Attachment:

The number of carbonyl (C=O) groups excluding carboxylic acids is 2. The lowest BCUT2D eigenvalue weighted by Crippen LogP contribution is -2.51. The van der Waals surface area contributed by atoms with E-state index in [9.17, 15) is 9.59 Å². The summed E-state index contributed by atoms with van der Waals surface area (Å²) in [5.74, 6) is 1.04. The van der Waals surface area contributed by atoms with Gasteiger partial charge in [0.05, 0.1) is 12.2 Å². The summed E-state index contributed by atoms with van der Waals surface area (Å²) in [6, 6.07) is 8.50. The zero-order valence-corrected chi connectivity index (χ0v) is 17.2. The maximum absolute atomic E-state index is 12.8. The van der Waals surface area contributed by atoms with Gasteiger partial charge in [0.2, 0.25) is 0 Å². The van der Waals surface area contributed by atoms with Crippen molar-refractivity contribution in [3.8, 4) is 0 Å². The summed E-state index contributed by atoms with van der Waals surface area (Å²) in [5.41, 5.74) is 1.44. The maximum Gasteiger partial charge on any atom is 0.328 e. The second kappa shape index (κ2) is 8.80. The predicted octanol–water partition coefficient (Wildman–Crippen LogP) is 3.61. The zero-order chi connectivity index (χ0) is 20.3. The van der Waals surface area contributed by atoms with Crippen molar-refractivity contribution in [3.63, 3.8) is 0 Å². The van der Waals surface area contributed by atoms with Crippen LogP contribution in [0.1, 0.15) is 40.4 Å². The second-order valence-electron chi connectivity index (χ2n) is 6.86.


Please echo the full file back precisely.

The number of carbonyl (C=O) groups excluding carboxylic acids is 2. The lowest BCUT2D eigenvalue weighted by Crippen LogP contribution is -2.51. The van der Waals surface area contributed by atoms with E-state index in [9.17, 15) is 9.59 Å². The summed E-state index contributed by atoms with van der Waals surface area (Å²) in [5.74, 6) is 1.04. The van der Waals surface area contributed by atoms with Gasteiger partial charge in [0.05, 0.1) is 12.2 Å². The summed E-state index contributed by atoms with van der Waals surface area (Å²) in [6, 6.07) is 8.50. The zero-order valence-corrected chi connectivity index (χ0v) is 17.2. The maximum absolute atomic E-state index is 12.8. The van der Waals surface area contributed by atoms with Gasteiger partial charge in [0.2, 0.25) is 0 Å². The van der Waals surface area contributed by atoms with Crippen molar-refractivity contribution in [3.8, 4) is 0 Å². The summed E-state index contributed by atoms with van der Waals surface area (Å²) in [5.41, 5.74) is 1.44. The maximum Gasteiger partial charge on any atom is 0.328 e. The second kappa shape index (κ2) is 8.80. The predicted octanol–water partition coefficient (Wildman–Crippen LogP) is 3.61. The zero-order chi connectivity index (χ0) is 20.3. The van der Waals surface area contributed by atoms with Crippen molar-refractivity contribution in [3.63, 3.8) is 0 Å². The van der Waals surface area contributed by atoms with Crippen LogP contribution in [0.1, 0.15) is 40.4 Å². The second-order valence-electron chi connectivity index (χ2n) is 6.86.